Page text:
In that race, the strategist said, he thought it was Republican policies that gave his candidate an edge because of her gender. In a conservative-leaning state where abortion rights, health care costs, and education cuts were by far the most talked-about issues, voters saw a woman candidate as better matched to identify and fix those problems.
The Trump administration’s policies are motivating voters on issues where women are “uniquely qualified,” said Amanda Brown Lierman, the political and organizing director of the Democratic National Committee.
“We’ve been watching as we’ve become this country where the attorney general is denying asylum to victims of domestic violence and the administration is ripping away access to health care, to critical birth control, and Republicans are trying to defund Planned Parenthood like, every day,” said Lierman said. “America is hungry for female leadership on these issues right now.”
Or, maybe, it doesn’t have much to do with gender at all. Some Democrats argue that the “bonus” for women candidates — the idea that voters are picking candidates at the ballot box in part because of their gender — is, in fact, an illusion. Instead, they think a surge of high-quality women candidates has led to more women nominees.
EMILY’s List, the group devoted to electing Democratic women who support abortion rights, has seen unprecedented success so far this cycle. But the group is pushing against the idea of a gender bonus.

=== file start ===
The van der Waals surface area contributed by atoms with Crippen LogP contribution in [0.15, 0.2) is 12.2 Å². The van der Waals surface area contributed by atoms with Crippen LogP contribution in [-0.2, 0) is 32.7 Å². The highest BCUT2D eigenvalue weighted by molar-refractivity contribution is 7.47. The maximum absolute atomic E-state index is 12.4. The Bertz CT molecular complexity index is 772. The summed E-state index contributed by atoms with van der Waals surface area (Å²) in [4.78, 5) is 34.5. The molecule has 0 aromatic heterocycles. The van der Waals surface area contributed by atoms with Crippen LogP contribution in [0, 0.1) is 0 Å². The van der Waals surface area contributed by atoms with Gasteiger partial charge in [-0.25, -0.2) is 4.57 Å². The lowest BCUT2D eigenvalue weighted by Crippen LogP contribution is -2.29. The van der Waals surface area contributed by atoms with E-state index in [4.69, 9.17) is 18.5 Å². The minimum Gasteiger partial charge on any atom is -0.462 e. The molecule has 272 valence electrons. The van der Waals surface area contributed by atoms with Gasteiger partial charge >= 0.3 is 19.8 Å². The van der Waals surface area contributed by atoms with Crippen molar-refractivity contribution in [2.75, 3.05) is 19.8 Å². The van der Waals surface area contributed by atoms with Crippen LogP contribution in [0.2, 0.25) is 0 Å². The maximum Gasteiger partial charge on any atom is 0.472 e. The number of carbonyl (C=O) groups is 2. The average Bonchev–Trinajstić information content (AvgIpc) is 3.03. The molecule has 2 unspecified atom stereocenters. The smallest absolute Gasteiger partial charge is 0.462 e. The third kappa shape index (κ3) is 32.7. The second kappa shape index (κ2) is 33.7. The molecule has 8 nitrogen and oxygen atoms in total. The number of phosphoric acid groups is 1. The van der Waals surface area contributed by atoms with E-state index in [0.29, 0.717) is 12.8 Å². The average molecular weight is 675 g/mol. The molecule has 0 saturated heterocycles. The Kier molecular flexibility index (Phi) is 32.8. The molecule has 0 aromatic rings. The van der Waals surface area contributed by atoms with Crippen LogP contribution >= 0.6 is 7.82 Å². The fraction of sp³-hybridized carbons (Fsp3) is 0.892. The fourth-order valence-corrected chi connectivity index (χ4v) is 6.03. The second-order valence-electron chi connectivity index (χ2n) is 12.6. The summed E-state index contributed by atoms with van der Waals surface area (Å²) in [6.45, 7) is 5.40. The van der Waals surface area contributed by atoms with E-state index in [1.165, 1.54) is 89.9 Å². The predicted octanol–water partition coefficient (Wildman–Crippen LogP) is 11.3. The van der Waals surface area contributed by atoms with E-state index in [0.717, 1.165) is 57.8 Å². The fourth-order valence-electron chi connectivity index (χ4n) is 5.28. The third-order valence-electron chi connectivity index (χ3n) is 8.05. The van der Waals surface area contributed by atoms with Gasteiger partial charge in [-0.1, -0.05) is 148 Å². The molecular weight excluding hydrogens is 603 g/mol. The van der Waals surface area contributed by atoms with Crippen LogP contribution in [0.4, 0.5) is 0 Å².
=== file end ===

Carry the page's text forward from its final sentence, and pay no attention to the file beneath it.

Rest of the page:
“We’ve got really, really quality candidates who are so relatable to voters on the ground in a way that we’ve never had. We’ve never had numbers of candidates like this,” said Stephanie Schriock, the group’s president. “At the end of the day, they’re running really good campaigns.”
After years of going out and begging women candidates to run, Schriock said, the group has been deluged with women coming to it for help running for office.
They contend the women candidates running this year have better stories to tell. Cindy Axne, an EMILY’s List–endorsed candidate in Iowa, won a competitive primary in a campaign that focused largely on health care. She spoke often of the story of her second pregnancy, when she couldn’t afford private health insurance that would cover maternity. “It was supposed to be the most joyous time in our lives — instead, my husband and I had to resort to selling our personal belongings on eBay to avoid bankruptcy,” she wrote.
(EMILY’s List has also been, as they support a wide array of candidates, a little behind on some of the biggest stories when it comes to House challengers: They didn’t back Ocasio-Cortez or Eastman during their primaries.)
Other Democratic figures think voters are looking for one important thing: change. They’re finding it, disproportionately, in women.
Notably, in New York on Tuesday, several young Democrats challenged standing members of Congress and performed well — but only Ocasio-Cortez, a Democratic Socialist woman of color running against a man, prevailed.
“If we want a different outcome, we need to change the dynamics in government, and change who has a seat at the table, because women’s priorities and solutions are different,” said Sen. Kirsten Gillibrand. “That’s exactly what’s been happening over the past year and a half.”
“We’ve got these angry men in parties in Washington fighting each other,” said Joe Trippi, a longtime strategist. “It’s creating this urge to elect women. Someone who’s not part of the Washington bickering, who might get things done — an outsider.”